David Bruce: Friends Anecdotes

• Kamala Masters, who teaches Buddhist meditation, once sailed with some friends in Hawaii. She felt seasick on the boat, so her friends urged her to get into the water. Because she didn’t have a life vest, she didn’t want to, but her friends persuaded her. Once she and some of her friends were in the water, a squall started blowing, and it blew the boat away from her. She started to panic, so her friends asked her to remember her Buddhist teachings, saying, “Kamala, what if these are your last moments? What do you want right now? Don’t you want more love in your heart? Don’t you want more compassion? What do you really want?” Kamala was very honest, and she admitted, “What I want right now is the boat!”

• The great black dancer Bill Robinson, aka Mr. Bojangles, once was in an all-night diner at 4 a.m. He ordered a meal, but the server told him, “We don’t serve your kind.” Mr. Bojangles took out his gun, laid it on the table, and then gave his order again. This time he was served, but after eating he was arrested by a rookie deputy. However, he was immediately released because he was a friend of the sheriff. Mr. Bojangles always took steps to become friendly with police officers in every town he played. His wife was also very good at public relations, writing the chief of police in each town her husband played to give warm wishes to the chief’s wife and to give free tickets to the show.

• John Barrymore and Greta Garbo appeared together in the movie Grand Hotel, and they got along very well together. Ms. Garbo nursed him through hangovers and even rearranged a couch during a lunch break so that Mr. Barrymore’s famed left profile would face the camera in the next scene. And whenever Mr. Barrymore thought that Ms. Garbo was feeling insecure, he would tell her, “You are the most entrancing woman in the world.” Much later, Mr. Barrymore was asked about their relationship together. He replied, “She is a fine lady and a great actress — and the rest is silence.”

• After Shannon Miller won five medals as an Olympic gymnast in Barcelona, Spain, she flew on to Washington, D.C., to meet several political VIPs. However, several people greeted her parents at the Oklahoma City airport when they arrived back in their home state. Among them were some people who worked with Claudia Miller, Shannon’s mother. They wore pajamas and bedroom slippers — because, they claimed, they wanted her to recognize the sacrifice they had made to come to the airport so late.

• One of Dini von Mueffling’s best friends was Alison Gertz, who had contracted HIV, which developed into AIDS. Dini met a man, they fell in love, he asked her to marry him, and she accepted. However, Dini was worried about what Alison would say when she told her. After all, Alison was dying of AIDS. She needn’t have worried. After learning that the man, Richard, had asked Dini to marry him after knowing her for only three months, Alison asked, “What took him so long?”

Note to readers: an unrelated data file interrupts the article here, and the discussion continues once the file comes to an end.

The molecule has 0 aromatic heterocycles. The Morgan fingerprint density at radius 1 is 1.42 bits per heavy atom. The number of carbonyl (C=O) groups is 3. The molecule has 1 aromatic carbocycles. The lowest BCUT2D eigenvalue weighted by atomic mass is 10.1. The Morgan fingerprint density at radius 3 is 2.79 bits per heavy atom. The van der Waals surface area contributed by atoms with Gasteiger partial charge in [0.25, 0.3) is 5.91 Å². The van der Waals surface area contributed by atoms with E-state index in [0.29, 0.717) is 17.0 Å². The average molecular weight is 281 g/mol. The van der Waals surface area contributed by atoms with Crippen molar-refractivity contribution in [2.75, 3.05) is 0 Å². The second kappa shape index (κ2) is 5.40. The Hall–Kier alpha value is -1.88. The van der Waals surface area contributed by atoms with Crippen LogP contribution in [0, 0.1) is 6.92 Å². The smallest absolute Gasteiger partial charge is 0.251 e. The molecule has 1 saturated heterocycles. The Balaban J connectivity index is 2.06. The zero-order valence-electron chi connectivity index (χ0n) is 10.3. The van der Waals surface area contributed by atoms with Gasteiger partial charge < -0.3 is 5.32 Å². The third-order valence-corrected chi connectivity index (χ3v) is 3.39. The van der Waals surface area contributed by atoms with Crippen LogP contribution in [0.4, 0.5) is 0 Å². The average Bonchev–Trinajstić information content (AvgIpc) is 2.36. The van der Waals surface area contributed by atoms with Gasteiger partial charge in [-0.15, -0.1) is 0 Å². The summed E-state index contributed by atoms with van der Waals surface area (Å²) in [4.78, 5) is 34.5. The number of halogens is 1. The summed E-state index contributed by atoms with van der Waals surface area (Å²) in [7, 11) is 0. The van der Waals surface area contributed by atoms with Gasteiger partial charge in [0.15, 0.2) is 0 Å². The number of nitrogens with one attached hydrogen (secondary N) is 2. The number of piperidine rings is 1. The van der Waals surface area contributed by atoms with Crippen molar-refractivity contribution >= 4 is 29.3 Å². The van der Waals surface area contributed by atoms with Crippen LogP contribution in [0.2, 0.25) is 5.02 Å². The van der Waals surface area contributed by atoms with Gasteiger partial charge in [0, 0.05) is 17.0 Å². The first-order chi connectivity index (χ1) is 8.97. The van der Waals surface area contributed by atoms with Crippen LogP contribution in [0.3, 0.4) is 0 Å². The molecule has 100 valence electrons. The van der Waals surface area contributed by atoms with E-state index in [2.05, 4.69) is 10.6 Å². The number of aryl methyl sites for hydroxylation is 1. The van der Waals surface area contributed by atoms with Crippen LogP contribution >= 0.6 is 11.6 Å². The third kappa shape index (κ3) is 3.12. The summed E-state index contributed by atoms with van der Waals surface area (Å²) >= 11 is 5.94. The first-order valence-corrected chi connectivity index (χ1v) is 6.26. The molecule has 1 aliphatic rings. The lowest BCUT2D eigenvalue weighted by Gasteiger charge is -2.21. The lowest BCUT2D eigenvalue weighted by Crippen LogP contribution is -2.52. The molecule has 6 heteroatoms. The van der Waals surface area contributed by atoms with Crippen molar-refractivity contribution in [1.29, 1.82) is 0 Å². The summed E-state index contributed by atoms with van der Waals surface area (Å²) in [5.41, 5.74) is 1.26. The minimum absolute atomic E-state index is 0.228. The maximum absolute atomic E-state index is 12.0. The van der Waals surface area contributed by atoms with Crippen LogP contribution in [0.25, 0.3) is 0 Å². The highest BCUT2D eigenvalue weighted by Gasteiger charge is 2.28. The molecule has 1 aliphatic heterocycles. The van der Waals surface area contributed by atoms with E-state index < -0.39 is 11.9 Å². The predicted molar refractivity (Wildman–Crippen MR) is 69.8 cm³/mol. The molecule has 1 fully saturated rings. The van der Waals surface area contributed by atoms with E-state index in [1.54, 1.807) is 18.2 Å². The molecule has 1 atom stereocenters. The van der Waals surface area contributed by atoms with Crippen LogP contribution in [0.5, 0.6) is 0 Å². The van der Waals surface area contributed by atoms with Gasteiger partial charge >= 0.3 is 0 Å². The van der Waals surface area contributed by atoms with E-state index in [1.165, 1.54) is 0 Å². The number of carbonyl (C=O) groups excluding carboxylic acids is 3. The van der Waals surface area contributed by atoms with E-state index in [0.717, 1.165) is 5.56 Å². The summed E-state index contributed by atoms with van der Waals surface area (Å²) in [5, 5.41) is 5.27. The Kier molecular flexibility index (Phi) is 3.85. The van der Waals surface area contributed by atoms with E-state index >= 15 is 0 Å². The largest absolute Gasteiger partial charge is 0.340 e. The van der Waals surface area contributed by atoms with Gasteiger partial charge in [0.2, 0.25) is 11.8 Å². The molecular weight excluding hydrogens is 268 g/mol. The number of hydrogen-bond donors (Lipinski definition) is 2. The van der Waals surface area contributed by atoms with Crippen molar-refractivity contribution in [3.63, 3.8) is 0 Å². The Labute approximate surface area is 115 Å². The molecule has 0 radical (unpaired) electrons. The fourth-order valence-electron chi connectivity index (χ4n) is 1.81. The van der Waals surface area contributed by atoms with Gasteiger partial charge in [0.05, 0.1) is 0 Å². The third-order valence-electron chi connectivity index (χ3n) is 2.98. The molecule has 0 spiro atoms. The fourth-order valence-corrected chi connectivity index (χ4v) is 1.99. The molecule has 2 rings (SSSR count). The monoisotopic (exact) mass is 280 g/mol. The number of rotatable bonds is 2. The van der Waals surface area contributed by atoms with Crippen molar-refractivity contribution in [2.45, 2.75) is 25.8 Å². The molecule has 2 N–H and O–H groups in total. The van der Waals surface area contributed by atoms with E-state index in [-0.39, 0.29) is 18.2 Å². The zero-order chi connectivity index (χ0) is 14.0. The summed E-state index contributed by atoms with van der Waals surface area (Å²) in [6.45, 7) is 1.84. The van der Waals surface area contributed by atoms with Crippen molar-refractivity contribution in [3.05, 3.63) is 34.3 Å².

• The finals in the broad jump at the 1936 Olympic Games in Berlin featured a fierce competition between the American Jesse Owens and the German Luz Long. During the finals, they tied the Olympic record once and beat the record five times, but when the contest was over, Mr. Owens held both the new Olympic record and a gold medal. In defeat, Mr. Long was a good sportsman. He congratulated Mr. Owens, and the two athletes became friends.

• During the filming of Gilligan’s Island, Jim Backus and Alan Hale, who played Thurston Howell III and the Skipper, told lots of jokes. Because they knew so many jokes, it took them a long time to run out. When Mr. Backus finally ran out of jokes, he used to have his friends in New York call him very early in the morning in LA with a new joke so that he could tell the joke before Mr. Hale heard it.

• While arguing for a certain bill, Congressmen Ben Butler of Massachusetts referred to “my friends on the other side of the House.” Congressmen William Niblack of Indiana objected to this choice of words, saying, “The gentleman from Massachusetts will relieve us on this side of the House from some embarrassment if he will cease to call us his friends.”

• H.L. Mencken once told a group of friends at a party, “When I was a youngster in Baltimore the girls in the sporting houses used to call me Professor.” His host’s wife, Betty Compson, looked at him closely, then joked, “I thought your face was familiar.”

• Chastity Bono, the daughter of Sonny Bono and Cher, was still a teenager when she said to her best friend, “Gina, I have something to tell you. I think I’m gay.” Gina’s reaction was excellent — she shrugged and said, “What’s the big deal?”

• Rudolf Nureyev and Leonard Bernstein lived very close to each other in the Dakota on Central Part West in New York City. In fact, their apartments were separated by a party wall, and they used to tap on the wall occasionally to say hi to each other.

• Senator Henry Clay once saw President Martin Van Buren surrounded by people and so he told him, “You have many friends, my dear Van Buren.” The President pulled him aside and said to him, “Well, you see, the weather is very fine today.”

• A Gentile and a Jew were great friends. One day, the Gentile told the Jew, “My friend, thou art not a Jew but a Christian.” The Jew replied, “My friend, these qualities which you see in me and call Christian, I see in you and call Jewish.”

• Quaker humorist Tom Mullen has a black friend who tells him that he would look a lot better if he had some color in his cheeks — and in the rest of his body.

• “It is at all times easier to make friends than enemies.” — George Washington.


Copyright by Bruce D. Bruce; All Rights Reserved


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